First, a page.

Tiger Woods appeared to be a person who is seriously dealing with his sexual addiction during a nearly 14-minute press conference on Friday (February 19). But in the professional golfer's first public appearance since a Thanksgiving car crash that led to revelations of his multiple infidelities and an apparent sexual addiction, something was clearly off, according to addiction specialist Dr. Drew Pinsky.
"He was clearly upset and appeared rather depressed," said Pinksy, who recently wrapped the first season of VH1's VH1's "Sex Rehab With Dr. Drew,"
on which a variety of musicians, models, athletes and entertainers dealt with their sexual compulsions. "He appeared remorseful and apologetic, but I walked away feeling something was very wrong."
Pinsky said the way in which Woods repeatedly "fell on his sword" during the carefully staged press conference, calling himself a bad, flawed person who had done wrong did not feel like the kind of behavior one would expect from a person in recovery.
"He should have stated that and then talked about what caused him to act in a way so inconsistent with his values," said Pinsky, who is not treating Woods.
A spokesperson for Woods could not be reached for comment on Pinsky's remarks at press time.
"We saw him bring up [wife] Elin multiple times to appease her, which is fine. There were some P.R. moments where he talked about sponsors, but then he talked about going back to treatment. You usually don't go back to intense treatment [after spending more than 40 days]. You usually go to an outpatient environment. That was an indication to me that something is very wrong."
Asked to speculate what that something could be, Pinsky said it could be serious depression and/or harmful thoughts, a struggle to commit to the treatment program or a lack of progress in treatment. "If he's going back, something is very wrong," he said. "The only time he looked down and seemed to be deeply ashamed was when he talked about treatment ... feelings of depression in cases like this are appropriate, but I don't see him capitulating to the treatment."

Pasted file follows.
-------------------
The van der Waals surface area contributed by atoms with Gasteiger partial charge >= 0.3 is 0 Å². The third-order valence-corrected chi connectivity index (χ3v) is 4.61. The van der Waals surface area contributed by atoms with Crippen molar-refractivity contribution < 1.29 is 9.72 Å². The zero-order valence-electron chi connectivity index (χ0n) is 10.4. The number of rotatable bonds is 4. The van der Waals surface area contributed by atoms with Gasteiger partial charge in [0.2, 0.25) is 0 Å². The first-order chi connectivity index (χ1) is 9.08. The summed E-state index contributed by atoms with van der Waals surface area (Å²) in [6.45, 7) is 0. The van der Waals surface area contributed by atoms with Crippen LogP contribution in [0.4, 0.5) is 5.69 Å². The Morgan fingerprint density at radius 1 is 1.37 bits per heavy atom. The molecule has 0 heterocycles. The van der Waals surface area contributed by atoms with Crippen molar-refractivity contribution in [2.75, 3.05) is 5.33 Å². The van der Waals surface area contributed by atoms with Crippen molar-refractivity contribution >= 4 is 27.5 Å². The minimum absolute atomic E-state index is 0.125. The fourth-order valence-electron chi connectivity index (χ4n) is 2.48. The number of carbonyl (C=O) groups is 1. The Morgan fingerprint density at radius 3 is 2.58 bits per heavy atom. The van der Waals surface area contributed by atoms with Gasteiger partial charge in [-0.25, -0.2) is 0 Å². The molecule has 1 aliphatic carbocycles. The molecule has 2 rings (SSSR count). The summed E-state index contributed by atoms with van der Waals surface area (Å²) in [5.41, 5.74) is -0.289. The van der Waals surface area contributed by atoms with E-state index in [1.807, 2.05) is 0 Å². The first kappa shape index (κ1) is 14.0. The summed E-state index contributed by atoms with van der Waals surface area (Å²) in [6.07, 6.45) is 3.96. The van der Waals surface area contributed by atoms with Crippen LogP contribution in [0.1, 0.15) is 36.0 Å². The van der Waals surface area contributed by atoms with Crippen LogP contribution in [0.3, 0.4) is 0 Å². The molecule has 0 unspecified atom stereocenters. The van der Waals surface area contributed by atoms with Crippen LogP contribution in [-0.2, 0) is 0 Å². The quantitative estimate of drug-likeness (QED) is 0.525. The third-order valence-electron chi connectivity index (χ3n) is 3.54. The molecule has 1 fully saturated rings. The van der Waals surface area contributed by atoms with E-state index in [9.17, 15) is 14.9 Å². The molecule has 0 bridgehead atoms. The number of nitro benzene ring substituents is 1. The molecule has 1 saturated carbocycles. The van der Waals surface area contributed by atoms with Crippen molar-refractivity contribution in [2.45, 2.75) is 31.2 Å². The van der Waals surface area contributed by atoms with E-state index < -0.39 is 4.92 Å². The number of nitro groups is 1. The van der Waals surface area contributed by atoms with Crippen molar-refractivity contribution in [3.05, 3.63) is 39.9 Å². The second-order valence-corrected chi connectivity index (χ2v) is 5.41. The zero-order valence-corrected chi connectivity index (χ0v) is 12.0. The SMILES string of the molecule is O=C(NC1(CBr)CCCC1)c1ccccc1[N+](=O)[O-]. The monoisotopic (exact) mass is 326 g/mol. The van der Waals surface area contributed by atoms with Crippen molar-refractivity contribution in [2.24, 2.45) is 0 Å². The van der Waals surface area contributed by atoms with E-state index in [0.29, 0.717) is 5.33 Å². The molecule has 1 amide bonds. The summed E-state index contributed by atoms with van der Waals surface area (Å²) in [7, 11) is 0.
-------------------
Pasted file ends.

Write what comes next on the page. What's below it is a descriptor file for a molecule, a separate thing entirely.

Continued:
While Woods did say he had been in treatment and would be returning to a program on Saturday, he did not specify what kind of rehab he had attended, though it is widely believed to be an intensive sexual addiction clinic. Pinksy saw some good signs of progress, such as Woods' comments about finding a group of peers at the facility and wanting to help them with their recovery, but overall he saw someone who appeared to be struggling.
"The prognosis is good as long as he continues his treatment," Pinsky said. "And the fact that Elin is still in the game and part of the picture is positive. But he needs to be in treatment and follow the recommendations of his treatment team, and the best thing for him is not to go back to golf now." Woods said he did eventually plan to return to golf, but did not speculate on when that might be.
As with any addiction, the threat of relapse is always a possibility and Pinksy said for Woods avoiding that trap would mean following a comprehensive program for three to five years. "He seems willing, but he's in the early stages," he said. "If he really follows the program for that long the incidence of relapse tends to be less."
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